The second week after the first was a breeze. Temperature was evenly distributed and the puppies were thriving and Boo was becoming an excellent mum and no more squashing attempts when they cried or squawked…

Even though we lost a pup, not because it was winter, we are so grateful to have been blessed with two gorgeous fur babies, a brindle boy Argos and a fawn girl Ava. Both are thriving and living a great life through the winter months in our home with all the love and support from our family.

Until next time… bless… Karen out

Our First Litter

Pureheartbul Wiggle It Argos and Pureheartbul Danity Lady Ava

I have been planning this, our first litter since Locki came into our lives three years ago. Locki was going to be my stud and my intention was to mate him with Bella and the next bitches (Bonnie and Boo) who supassed her. All that changed when Bella was diagnosed with cancer and within a few weeks of diagnosis she visited doggie heaven.

Our first season with Bonnie was a huge disappointment when we learnt that Locki just didn’t have any semen, so my BIG stunning placid, gentle giant boy became my teddy bear.

Then armed with frozen semen from quality breeders we tried again and again without any luck so on the fifth attempt between the two girls we finally had success and with three little one’s onboard we were excited to welcome them into our world with Boo as their adoring mum.

The challenges of listening to your heart and betterment of what you think is right for your bitch as opposed to the many years of experience of your peers and veterinarians opinions can be somewhat overwhelming. You see, many breeders with years of experience, believe that as I used frozen semen, then I should arrange a c-section on my girl for the delivery of my pups. It was my belief that they should be born naturally.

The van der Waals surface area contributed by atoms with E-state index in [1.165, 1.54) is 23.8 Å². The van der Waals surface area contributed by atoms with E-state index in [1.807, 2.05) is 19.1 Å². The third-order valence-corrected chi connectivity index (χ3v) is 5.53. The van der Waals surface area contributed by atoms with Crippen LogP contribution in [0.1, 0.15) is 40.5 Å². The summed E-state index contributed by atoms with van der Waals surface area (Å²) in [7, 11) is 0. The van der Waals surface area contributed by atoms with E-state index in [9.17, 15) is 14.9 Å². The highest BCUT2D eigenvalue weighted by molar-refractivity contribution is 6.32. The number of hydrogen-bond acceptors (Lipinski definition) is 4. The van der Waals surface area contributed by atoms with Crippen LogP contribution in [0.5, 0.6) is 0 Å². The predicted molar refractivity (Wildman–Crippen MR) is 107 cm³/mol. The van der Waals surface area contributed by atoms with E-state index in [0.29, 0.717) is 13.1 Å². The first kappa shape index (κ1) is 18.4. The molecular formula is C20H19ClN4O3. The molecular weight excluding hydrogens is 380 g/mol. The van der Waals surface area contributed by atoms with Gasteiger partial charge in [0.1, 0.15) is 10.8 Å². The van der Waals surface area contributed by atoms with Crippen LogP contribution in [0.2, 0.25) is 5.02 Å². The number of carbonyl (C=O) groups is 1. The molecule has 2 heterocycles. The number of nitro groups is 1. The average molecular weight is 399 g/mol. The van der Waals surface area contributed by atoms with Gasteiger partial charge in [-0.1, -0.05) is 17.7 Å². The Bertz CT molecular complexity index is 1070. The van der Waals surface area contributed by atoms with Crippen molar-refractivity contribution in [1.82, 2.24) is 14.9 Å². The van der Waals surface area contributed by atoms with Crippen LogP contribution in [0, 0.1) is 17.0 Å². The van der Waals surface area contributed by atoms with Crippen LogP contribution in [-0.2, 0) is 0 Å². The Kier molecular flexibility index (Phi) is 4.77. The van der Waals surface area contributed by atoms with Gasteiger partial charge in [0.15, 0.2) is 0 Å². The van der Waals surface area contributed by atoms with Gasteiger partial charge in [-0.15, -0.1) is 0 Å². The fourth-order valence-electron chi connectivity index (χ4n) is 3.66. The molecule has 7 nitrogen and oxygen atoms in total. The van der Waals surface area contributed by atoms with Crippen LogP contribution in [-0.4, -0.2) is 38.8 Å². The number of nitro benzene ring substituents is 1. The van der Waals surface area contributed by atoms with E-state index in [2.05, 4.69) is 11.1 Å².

My dilemma was that Boo already had no understanding that she was made pregnant and waking up to three puppies after a caesarean could be very confusing which might end in Boo rejecting her puppies. So I made the decision with the experienced veterinarian on board to try naturally and then arrange a c-section if required.

On 10th July 2022 we welcomed two little brindle boys born naturally and one fawn girl born by caesarean and unfortunately the biggest brindle male was still born and crossed over the doggy bridge to heaven… bless this little boy.

We were immediately smitten with our two bundles of joy and pertinently called them Pureheartbul Wiggle It Argos and Pureheartbul Dainty Lady Ava. The names were brought about by their characters as Argos just wiggled right on out and hasn’t stopped wiggling since. Ava was first called Apricot however we were watching the movie Ava which was about a strong female character and well this just fit and she is called Dainty Lady Ava, as she is a bull dozer because that’s how her life began.

With nine teats to choose from this dynamic duo, from day one, scramble for the same teat. It is so funny to watch these little gems swabbling over the same nipple.

I am keeping these two as I can breed Ava with Angus and Argos with Bonnie which will give me my next generation of breeding stock. So with a mix of fawns, red and brindle bullmastiffs I am looking forward to seeing what comes next.

Until next time… Karen out and grateful for what lies ahead at Pure Heart Bullmastiffs.